Rules are meant to be broken, or so they say. Even so, writers have a few sacred rules that common sense tells us must be respected for the sake of a sound story. Here are five books that broke those rules, and despite their audacity, won our hearts.
Cinder (The Lunar Chronicles) by Marissa Meyer
I was skeptical. After all, Cinderella, seriously? Been there done that. What could Ms. Meyer possibly do that would be new?
But the cover was so darned intriguing, that after trying not to look inside seven or eight times, I acquiesced and opened to the first chapter. Color me a goner. Cinder is a Asian Cyborg–can you believe it? Not only that, but the talented Ms. Meyer’s paints such vivid characters that I felt as if I’d been sucked into a live action anime.
She does one more thing that totally amazes me. Each of the next three books in the series bring in a new protagonist, and each is a adaptation of another fairytale. Yet Meyer weaves all these stories together beautifully and keeps the reader connected to the previous characters. When she got to book three, Cress, a Rapunzel-esque heroine, I thought for sure the author would lose her grip on the other story lines. For pity’s sake, Cress is trapped in a satellite. In space. Alone.
But no, Meyer pulled it off with as much magical finesse as David Copperfield sawing himself in half. I can’t wait for Winter to come out. The Lunar Chronicles are one of this decade’s masterpieces.
Jamaica Inn by Daphne du Maurier
Most writers compulsively check and double check for echoes and redundancies and remove them. Contrast that with Daphne du Maurier’s, Jamaica Inn. The opening paragraph contains no less than five redundancies and repeated images.
Du Maurier also head-hops, shifting from various points of view, before narrowing to the protagonist. Normally, this is a no-no. But du Maurier eases us deeper and deeper into the story as deftly as a skilled hypnotist puts an audience into a trance. By the end of the first page readers are wiping imaginary rain from their brows and snuggling deeper into their sweaters to stave off the cold. Thus opens the mesmerizing tale of murderous pirates and grey moors. Read it and the images will remain etched in your mind forever.
Du Maurier’s classic mystery Rebecca is equally unforgettable. Here again, you’ll see multiple repetitions in the first paragraph. I suspect Daphne du Maurier figured out how to put her readers under a spell using a form of linguistic hypnosis.
Howl’s Moving Castle by Diana Wynne Jones
In Howl’s Moving Castle, half the time the reader isn’t sure where they are, or what they’re doing there. The plot meanders as much as the castle does over the countryside. And yet it is still a compelling story and remains one of my all-time favorites. Diana Wynne Jones, author of more than thirty critically acclaimed books, does not pre-plot. She says, “No, that kills it dead.”
I agree. But here’s what she does do in all her stories, and did masterfully in Howl’s Moving Castle; she fascinates us with unexpected twists and turns and delightful character discoveries. Somehow Jones manages to weave wildly unpredictable plot lines together and produce a tale with a theme revealed at the end.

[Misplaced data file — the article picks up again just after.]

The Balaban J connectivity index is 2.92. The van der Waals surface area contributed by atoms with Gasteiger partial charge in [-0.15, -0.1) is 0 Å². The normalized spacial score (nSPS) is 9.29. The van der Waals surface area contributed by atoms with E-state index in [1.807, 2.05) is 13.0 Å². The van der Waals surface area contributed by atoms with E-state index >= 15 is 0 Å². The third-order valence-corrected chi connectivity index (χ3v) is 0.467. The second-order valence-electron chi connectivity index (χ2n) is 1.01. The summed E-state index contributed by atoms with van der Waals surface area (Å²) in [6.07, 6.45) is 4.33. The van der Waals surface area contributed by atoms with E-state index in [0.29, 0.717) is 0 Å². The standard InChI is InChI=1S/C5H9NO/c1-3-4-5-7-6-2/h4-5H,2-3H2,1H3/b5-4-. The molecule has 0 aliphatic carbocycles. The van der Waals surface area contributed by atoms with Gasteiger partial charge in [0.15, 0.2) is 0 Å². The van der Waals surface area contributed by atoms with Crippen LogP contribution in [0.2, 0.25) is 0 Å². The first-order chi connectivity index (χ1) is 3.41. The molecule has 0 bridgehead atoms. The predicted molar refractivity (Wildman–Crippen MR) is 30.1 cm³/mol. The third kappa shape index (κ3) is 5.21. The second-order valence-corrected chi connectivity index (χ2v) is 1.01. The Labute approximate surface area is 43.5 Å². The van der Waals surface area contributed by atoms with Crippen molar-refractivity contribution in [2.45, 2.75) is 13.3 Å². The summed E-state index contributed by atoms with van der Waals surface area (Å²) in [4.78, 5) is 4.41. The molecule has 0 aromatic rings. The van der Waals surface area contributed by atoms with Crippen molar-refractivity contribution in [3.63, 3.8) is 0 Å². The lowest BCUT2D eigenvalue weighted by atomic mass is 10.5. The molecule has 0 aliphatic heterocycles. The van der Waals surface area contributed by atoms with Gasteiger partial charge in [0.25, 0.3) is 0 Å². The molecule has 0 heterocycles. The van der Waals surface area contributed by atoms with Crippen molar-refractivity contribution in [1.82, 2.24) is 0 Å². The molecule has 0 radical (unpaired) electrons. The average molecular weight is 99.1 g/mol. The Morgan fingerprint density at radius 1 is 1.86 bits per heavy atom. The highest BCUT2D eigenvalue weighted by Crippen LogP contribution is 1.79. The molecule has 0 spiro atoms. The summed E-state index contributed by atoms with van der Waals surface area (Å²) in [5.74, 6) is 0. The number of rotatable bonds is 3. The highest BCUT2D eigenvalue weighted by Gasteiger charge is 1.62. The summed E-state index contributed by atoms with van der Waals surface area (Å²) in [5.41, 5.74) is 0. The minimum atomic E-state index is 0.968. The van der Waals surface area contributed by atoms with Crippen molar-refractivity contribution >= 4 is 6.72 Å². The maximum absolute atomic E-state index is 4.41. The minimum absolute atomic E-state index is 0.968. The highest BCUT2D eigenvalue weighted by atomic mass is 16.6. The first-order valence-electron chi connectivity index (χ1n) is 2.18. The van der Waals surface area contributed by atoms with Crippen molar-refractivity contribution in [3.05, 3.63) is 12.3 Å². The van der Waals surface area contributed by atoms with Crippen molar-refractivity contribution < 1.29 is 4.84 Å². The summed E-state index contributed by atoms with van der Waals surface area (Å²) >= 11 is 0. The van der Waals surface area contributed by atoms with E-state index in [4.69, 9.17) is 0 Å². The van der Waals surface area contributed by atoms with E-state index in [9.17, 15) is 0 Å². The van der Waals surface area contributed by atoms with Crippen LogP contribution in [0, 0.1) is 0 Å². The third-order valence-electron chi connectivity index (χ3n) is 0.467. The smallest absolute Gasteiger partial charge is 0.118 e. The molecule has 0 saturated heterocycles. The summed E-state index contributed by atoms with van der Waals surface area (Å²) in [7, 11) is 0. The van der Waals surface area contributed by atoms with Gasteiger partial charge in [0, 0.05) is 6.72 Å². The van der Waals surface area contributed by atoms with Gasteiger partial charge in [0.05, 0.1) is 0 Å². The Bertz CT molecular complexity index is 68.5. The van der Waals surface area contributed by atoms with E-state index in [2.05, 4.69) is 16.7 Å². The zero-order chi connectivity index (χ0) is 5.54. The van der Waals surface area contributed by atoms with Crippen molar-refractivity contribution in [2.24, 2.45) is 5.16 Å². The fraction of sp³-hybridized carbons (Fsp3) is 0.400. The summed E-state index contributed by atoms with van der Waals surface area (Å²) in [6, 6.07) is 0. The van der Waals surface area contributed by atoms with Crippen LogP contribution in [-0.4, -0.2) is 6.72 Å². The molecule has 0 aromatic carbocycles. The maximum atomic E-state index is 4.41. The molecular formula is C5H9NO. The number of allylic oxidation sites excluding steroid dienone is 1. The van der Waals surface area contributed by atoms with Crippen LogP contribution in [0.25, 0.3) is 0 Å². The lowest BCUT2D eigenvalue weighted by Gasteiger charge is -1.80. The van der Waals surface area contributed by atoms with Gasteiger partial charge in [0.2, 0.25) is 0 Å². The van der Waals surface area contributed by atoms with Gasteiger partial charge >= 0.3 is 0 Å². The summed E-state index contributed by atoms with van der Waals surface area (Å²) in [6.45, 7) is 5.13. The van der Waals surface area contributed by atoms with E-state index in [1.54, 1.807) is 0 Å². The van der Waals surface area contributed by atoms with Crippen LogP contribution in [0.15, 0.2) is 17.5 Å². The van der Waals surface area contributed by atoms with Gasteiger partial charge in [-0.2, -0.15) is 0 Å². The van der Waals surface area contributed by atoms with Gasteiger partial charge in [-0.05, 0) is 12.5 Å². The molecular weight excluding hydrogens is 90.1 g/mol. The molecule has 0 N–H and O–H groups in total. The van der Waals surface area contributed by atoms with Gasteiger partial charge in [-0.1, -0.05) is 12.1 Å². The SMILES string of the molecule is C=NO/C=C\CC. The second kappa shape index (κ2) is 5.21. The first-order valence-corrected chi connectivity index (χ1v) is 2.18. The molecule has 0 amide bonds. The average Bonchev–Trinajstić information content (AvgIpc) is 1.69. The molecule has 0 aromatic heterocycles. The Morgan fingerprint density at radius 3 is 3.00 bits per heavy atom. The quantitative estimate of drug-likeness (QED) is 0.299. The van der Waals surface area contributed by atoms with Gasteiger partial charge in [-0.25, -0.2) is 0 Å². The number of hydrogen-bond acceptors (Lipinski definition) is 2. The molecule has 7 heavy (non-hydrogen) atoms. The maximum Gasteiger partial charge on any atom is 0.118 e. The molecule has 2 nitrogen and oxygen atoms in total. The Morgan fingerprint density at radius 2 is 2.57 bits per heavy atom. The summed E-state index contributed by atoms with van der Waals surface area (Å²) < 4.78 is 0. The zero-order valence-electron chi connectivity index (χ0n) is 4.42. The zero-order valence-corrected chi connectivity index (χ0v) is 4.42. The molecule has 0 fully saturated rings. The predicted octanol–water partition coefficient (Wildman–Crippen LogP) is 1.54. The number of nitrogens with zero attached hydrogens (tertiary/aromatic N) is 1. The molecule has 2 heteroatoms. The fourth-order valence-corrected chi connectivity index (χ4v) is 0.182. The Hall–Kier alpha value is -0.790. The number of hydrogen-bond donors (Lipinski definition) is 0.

Reading Jones is like riding a rollercoaster in the pitch dark. Hang on–it will end up in a bright good place.
The Adventures of Huckleberry Finn by Mark Twain
No discussion of writerly rule-breaking would be complete without mentioning Mark Twain and his landmark novel, The Adventures of Huckleberry Finn.
Writers today take our use of regional dialogue for granted, but Twain, and a handful of other authors, blazed the trail for us. Twain broke from the prim and proper literary forms of his day and ripped it up with shockingly realistic dialogue. He didn’t exploit just one regional dialect; he had Aunt Polly’s homespun southern flavor, Huck Finn’s uneducated twang, Pap’s use of onomatopoeia and poetic phrasing, and Jim’s slave lingo.
Twain got some serious grief for his bravado. Newspaper critics weren’t impressed. The public turned up its collective nose. Fortunately, Twain’s novels outlived the criticism. Tom Sawyer and Huckleberry Finn were among the first books my mother read to me as a child and they remain favorites still today.
Soulless (The Parasol Protectorate) by Gail Carriger
In Gail Carriger’s Parasol Protectorate series the main character Miss Alexia Tarabotti was born without a soul. She is completely unflappable. Nothing alarms her. She is not fearful or passionate. Point in case, the story opens with a vampire trying to bite her, but when Alexia subdues the offender and he collapses at her feet she is perturbed, not by his attack, but because he has fallen on a plate of treacle tarts she’d intended to eat.
Penning an emotionless heroine was a gigantic risk. Readers read for vicarious emotional experience. So why did a rule-breaking book like Soulless rocket up the charts?
Chalk it up to Carriger’s top shelf sense of humor. Few writers have her wit and tongue-in-cheek sarcasm. Although her heroine doesn’t feel much, Carriger makes readers feel intelligent as they experience all the spoofy goings-on. It is as if we are in on the grand joke rather than simply observing.
Kathleen Baldwin has written several award-winning traditional Regency romances for adults, including Lady Fiasco, winner of Cataromance’s Best Traditional Regency, and Mistaken Kiss, a Holt Medallion Finalist. A School for Unusual Girls is her first book for teens. She lives in Texas with her family.